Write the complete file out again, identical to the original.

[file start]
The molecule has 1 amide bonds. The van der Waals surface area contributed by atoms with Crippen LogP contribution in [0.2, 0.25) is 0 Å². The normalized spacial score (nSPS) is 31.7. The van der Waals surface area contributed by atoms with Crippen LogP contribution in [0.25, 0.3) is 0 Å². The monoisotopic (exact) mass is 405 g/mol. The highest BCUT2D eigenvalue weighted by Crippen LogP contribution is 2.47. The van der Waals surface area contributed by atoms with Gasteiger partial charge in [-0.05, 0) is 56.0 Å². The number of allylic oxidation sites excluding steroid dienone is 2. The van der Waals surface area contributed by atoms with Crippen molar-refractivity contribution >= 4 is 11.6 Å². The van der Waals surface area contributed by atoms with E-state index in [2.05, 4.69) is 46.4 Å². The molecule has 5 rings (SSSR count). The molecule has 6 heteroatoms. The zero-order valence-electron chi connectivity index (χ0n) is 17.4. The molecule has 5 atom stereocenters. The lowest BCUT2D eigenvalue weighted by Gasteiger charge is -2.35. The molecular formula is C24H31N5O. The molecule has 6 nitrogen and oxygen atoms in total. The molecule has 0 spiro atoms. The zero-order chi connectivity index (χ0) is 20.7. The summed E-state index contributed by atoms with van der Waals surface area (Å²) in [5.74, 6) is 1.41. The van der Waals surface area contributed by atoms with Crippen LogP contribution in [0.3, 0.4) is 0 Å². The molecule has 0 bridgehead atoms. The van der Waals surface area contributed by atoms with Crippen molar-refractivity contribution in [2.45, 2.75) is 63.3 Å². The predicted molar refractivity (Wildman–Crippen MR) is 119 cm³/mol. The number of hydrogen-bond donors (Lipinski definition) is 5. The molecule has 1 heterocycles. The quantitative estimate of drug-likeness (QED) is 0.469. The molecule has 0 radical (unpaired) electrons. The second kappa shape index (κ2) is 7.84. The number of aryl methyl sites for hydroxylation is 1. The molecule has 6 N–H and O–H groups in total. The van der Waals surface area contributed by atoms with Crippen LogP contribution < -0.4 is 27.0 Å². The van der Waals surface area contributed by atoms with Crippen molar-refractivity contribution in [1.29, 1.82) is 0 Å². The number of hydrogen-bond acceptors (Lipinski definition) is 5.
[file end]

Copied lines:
The molecule has 1 amide bonds. The van der Waals surface area contributed by atoms with Crippen LogP contribution in [0.2, 0.25) is 0 Å². The normalized spacial score (nSPS) is 31.7. The van der Waals surface area contributed by atoms with Crippen LogP contribution in [0.25, 0.3) is 0 Å². The monoisotopic (exact) mass is 405 g/mol. The highest BCUT2D eigenvalue weighted by Crippen LogP contribution is 2.47. The van der Waals surface area contributed by atoms with Gasteiger partial charge in [-0.05, 0) is 56.0 Å². The number of allylic oxidation sites excluding steroid dienone is 2. The van der Waals surface area contributed by atoms with Crippen molar-refractivity contribution >= 4 is 11.6 Å². The van der Waals surface area contributed by atoms with E-state index in [2.05, 4.69) is 46.4 Å². The molecule has 5 rings (SSSR count). The molecule has 6 heteroatoms. The zero-order valence-electron chi connectivity index (χ0n) is 17.4. The molecule has 5 atom stereocenters. The lowest BCUT2D eigenvalue weighted by Gasteiger charge is -2.35. The molecular formula is C24H31N5O. The molecule has 6 nitrogen and oxygen atoms in total. The molecule has 0 spiro atoms. The zero-order chi connectivity index (χ0) is 20.7. The summed E-state index contributed by atoms with van der Waals surface area (Å²) in [5.74, 6) is 1.41. The van der Waals surface area contributed by atoms with Crippen LogP contribution in [0.3, 0.4) is 0 Å². The molecule has 0 bridgehead atoms. The van der Waals surface area contributed by atoms with Crippen molar-refractivity contribution in [2.45, 2.75) is 63.3 Å². The predicted molar refractivity (Wildman–Crippen MR) is 119 cm³/mol. The number of hydrogen-bond donors (Lipinski definition) is 5. The molecule has 1 heterocycles. The quantitative estimate of drug-likeness (QED) is 0.469. The molecule has 0 radical (unpaired) electrons. The second kappa shape index (κ2) is 7.84. The number of aryl methyl sites for hydroxylation is 1. The molecule has 6 N–H and O–H groups in total. The van der Waals surface area contributed by atoms with Crippen LogP contribution < -0.4 is 27.0 Å². The van der Waals surface area contributed by atoms with Crippen molar-refractivity contribution in [1.29, 1.82) is 0 Å². The number of hydrogen-bond acceptors (Lipinski definition) is 5.